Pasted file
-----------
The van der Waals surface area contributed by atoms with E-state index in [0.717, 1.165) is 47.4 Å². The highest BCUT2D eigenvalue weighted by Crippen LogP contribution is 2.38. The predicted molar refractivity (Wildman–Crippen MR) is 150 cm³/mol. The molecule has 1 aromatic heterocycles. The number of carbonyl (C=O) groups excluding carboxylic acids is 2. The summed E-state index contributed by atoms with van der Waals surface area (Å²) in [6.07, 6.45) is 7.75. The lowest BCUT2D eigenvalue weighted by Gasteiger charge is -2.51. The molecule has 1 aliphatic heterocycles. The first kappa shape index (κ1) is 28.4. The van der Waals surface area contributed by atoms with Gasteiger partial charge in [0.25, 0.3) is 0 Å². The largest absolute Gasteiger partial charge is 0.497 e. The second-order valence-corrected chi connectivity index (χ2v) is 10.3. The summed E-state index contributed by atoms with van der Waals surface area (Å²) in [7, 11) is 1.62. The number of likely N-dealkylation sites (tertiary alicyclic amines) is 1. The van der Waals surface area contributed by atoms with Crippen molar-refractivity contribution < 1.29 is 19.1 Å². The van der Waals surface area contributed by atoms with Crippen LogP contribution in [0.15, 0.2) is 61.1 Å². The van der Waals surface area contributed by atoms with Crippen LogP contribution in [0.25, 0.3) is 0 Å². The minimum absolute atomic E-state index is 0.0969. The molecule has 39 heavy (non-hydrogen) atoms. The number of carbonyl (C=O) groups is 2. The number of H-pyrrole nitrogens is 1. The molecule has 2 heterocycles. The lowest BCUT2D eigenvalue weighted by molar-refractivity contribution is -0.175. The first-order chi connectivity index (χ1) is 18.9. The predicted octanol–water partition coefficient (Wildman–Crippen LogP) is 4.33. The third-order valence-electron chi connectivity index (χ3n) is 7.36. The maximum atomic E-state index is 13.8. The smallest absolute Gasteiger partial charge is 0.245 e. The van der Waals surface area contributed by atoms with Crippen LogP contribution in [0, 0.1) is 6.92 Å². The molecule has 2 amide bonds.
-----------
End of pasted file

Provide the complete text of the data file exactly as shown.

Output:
The van der Waals surface area contributed by atoms with E-state index in [0.717, 1.165) is 47.4 Å². The highest BCUT2D eigenvalue weighted by Crippen LogP contribution is 2.38. The predicted molar refractivity (Wildman–Crippen MR) is 150 cm³/mol. The molecule has 1 aromatic heterocycles. The number of carbonyl (C=O) groups excluding carboxylic acids is 2. The summed E-state index contributed by atoms with van der Waals surface area (Å²) in [6.07, 6.45) is 7.75. The lowest BCUT2D eigenvalue weighted by Gasteiger charge is -2.51. The molecule has 1 aliphatic heterocycles. The first kappa shape index (κ1) is 28.4. The van der Waals surface area contributed by atoms with Gasteiger partial charge in [0.25, 0.3) is 0 Å². The largest absolute Gasteiger partial charge is 0.497 e. The second-order valence-corrected chi connectivity index (χ2v) is 10.3. The summed E-state index contributed by atoms with van der Waals surface area (Å²) in [7, 11) is 1.62. The number of likely N-dealkylation sites (tertiary alicyclic amines) is 1. The van der Waals surface area contributed by atoms with Crippen molar-refractivity contribution < 1.29 is 19.1 Å². The van der Waals surface area contributed by atoms with Crippen LogP contribution in [0.15, 0.2) is 61.1 Å². The van der Waals surface area contributed by atoms with Crippen LogP contribution in [0.25, 0.3) is 0 Å². The minimum absolute atomic E-state index is 0.0969. The molecule has 39 heavy (non-hydrogen) atoms. The number of carbonyl (C=O) groups is 2. The number of H-pyrrole nitrogens is 1. The molecule has 2 heterocycles. The lowest BCUT2D eigenvalue weighted by molar-refractivity contribution is -0.175. The first-order chi connectivity index (χ1) is 18.9. The predicted octanol–water partition coefficient (Wildman–Crippen LogP) is 4.33. The third-order valence-electron chi connectivity index (χ3n) is 7.36. The maximum atomic E-state index is 13.8. The smallest absolute Gasteiger partial charge is 0.245 e. The van der Waals surface area contributed by atoms with Crippen LogP contribution in [0, 0.1) is 6.92 Å². The molecule has 2 amide bonds.